WILLIAMSBURG — For more than a decade, groups of students from the College of William & Mary have been getting together on a weekly basis to learn, appreciate and play an old and often overlooked genre of music: bluegrass.
The group, known officially as the Appalachian Music Ensemble, is led by director and career musician, Tripp Johnson. Tripp says that the group of undergrads which comes to his class every semester is varied in their musical backgrounds.
The range of students are from classically trained violinists who have taken lessons since they were children to people with acoustic guitars who have learned to play through YouTube videos. Regardless of their backgrounds, Tripp is eager to share his knowledge of and love for bluegrass.
“Some of them already have a background in this music, they know what’s up,” Tripp said about his students. “They are there to learn more and and build upon that. Some folks come in with no clue. I love both. It is exciting to turn someone on to this music.”
For Tripp, the ensemble combines his two passions: bluegrass and teaching.
Starting out as a guitarist in garage bands during his youth, Tripp decided to get serious about music and studied jazz guitar at Virginia Commonwealth University (VCU).
“I went down the rabbit hole with it,” he says of his formal musical education. “I got into it very deeply and took it very seriously. Then I got out of school and realized the old joke that there are literally tens of dollars to be made playing jazz.”
With that realization, Tripp began giving lessons and working as a “hired gun” guitarist for a slew of different kinds of bands. During that time, he found himself drawn more and more to that old style of music.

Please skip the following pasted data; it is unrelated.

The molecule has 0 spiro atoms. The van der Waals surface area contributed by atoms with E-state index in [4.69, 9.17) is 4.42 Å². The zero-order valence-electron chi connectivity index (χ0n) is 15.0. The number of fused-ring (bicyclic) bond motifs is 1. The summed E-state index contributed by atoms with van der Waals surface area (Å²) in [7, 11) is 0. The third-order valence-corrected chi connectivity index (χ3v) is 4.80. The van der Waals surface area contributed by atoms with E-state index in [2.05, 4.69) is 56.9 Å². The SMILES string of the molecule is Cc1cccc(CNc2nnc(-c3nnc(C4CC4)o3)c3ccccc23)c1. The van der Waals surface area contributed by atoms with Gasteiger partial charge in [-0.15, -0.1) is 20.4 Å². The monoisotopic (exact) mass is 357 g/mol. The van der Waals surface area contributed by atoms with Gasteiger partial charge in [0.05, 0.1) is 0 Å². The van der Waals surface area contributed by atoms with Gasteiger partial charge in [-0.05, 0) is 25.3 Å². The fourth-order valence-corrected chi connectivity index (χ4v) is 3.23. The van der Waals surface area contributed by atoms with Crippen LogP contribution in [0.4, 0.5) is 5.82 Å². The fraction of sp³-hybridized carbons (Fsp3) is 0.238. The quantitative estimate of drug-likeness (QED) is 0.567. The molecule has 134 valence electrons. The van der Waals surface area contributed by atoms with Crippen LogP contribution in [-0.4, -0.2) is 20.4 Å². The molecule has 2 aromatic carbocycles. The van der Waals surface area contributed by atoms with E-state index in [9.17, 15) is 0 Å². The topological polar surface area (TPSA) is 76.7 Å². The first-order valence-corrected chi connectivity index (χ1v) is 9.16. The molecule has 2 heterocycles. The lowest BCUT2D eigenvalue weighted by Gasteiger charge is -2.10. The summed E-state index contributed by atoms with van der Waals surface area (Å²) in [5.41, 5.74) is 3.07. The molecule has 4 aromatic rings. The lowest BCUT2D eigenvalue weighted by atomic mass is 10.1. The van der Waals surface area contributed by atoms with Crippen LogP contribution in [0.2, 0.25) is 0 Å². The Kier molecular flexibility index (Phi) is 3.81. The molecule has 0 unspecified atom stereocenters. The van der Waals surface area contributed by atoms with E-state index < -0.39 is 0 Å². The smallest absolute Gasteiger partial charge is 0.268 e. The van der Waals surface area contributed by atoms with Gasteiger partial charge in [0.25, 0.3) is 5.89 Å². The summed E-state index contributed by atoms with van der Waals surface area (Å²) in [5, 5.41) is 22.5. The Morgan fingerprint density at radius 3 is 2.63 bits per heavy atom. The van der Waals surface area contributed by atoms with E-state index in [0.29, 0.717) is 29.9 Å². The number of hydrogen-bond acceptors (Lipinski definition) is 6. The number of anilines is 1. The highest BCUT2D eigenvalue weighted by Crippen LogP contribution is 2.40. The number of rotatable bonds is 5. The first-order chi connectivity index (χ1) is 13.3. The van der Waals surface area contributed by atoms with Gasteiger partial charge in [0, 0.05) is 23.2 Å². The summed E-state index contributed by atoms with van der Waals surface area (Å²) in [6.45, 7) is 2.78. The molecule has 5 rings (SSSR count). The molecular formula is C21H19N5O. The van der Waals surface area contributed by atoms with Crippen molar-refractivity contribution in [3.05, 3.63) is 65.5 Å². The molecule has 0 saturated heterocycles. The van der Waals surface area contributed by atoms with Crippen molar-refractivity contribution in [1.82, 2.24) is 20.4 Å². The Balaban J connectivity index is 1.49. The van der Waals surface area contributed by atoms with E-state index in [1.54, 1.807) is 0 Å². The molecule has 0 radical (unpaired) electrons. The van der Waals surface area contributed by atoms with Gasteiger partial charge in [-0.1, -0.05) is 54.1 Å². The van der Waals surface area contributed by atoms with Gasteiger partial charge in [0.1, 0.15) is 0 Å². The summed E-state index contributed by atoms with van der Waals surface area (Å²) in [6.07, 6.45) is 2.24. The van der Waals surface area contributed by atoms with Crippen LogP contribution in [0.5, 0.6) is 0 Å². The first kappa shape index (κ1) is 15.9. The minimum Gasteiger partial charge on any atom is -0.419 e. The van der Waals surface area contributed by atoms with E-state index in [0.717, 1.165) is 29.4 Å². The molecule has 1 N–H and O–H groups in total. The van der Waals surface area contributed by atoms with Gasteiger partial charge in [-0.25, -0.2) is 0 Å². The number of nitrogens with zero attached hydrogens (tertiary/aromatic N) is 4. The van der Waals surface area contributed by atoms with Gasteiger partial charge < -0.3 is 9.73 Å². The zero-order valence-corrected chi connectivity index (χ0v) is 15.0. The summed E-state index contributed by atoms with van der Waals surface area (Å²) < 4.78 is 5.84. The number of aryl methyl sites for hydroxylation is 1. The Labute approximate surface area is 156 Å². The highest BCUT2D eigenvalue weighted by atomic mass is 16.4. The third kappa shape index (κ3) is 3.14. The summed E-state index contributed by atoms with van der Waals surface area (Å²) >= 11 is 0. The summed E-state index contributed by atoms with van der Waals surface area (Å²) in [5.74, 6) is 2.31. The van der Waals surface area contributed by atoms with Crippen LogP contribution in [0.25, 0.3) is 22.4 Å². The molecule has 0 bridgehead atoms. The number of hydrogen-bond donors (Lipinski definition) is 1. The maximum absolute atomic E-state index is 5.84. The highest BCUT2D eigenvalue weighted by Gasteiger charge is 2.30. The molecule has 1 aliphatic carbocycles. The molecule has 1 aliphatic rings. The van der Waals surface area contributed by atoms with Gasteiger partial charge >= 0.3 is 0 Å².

“I was drawn to Appalachian music, bluegrass music, that kind of thing. But I was not playing it,” he said. “My family was always telling me that that’s the music I should have been playing. But I was young and dumb and thought I was way too cool for all of that.”
Eventually, Tripp came to accept his calling to the genre. He married his wife, Jenny, and, together, they started a weekly jam session near their home in Richmond at the Cary St. Café, which lasted for more than a decade and half.
During that time, Tripp started picking up other instruments, like the mandolin, which complimented the bevy of guitars that would frequent the local jam sessions.
Another byproduct of the weekly jam sessions was the formation of Tripp and Jenny’s band, The Cary Street Ramblers, which plays shows in and around the Richmond area.
By 2009, Tripp became so accomplished as a mandolin player that W&M offered him a job as an ensemble director and its mandolin instructor.
Since then, he took a program that originally had nine musicians in its ensemble to one that boasted around fifty members just before the COVID-19 pandemic.
However, Tripp says that the pandemic initially set back the program a little. Thanks to some creative pivoting, the ensemble is beginning to find its rhythm again.
Meeting in small groups over Zoom and rehearsing in the Muscarelle Museum of Art. By rehearsing in this museum space, the musicians are able to socially distance while still playing together as a group.
Traditionally, the Appalachian Music Ensemble gives several performances a year as well as hosting a dance. The musicians also usually break out into smaller groups and perform around the community on a regular basis.
“I think the students are having a great time playing music that is a little more hands on,” Tripp says of the program’s success. “It is not sitting at a computer punching keys and making sounds. You are creating handmade music and that is an increasingly rare thing. I think everyone can benefit form that.”
If you are interested watching the ensemble perform, the Appalachian Music Ensemble’s 2021 spring semester performance is posted on the Muscarelle Museum of Art’s YouTube channel.
Anyone who would like more information on the program or is interested in lessons for the mandolin, guitar or banjo, contact Tripp Johnson at email@example.com.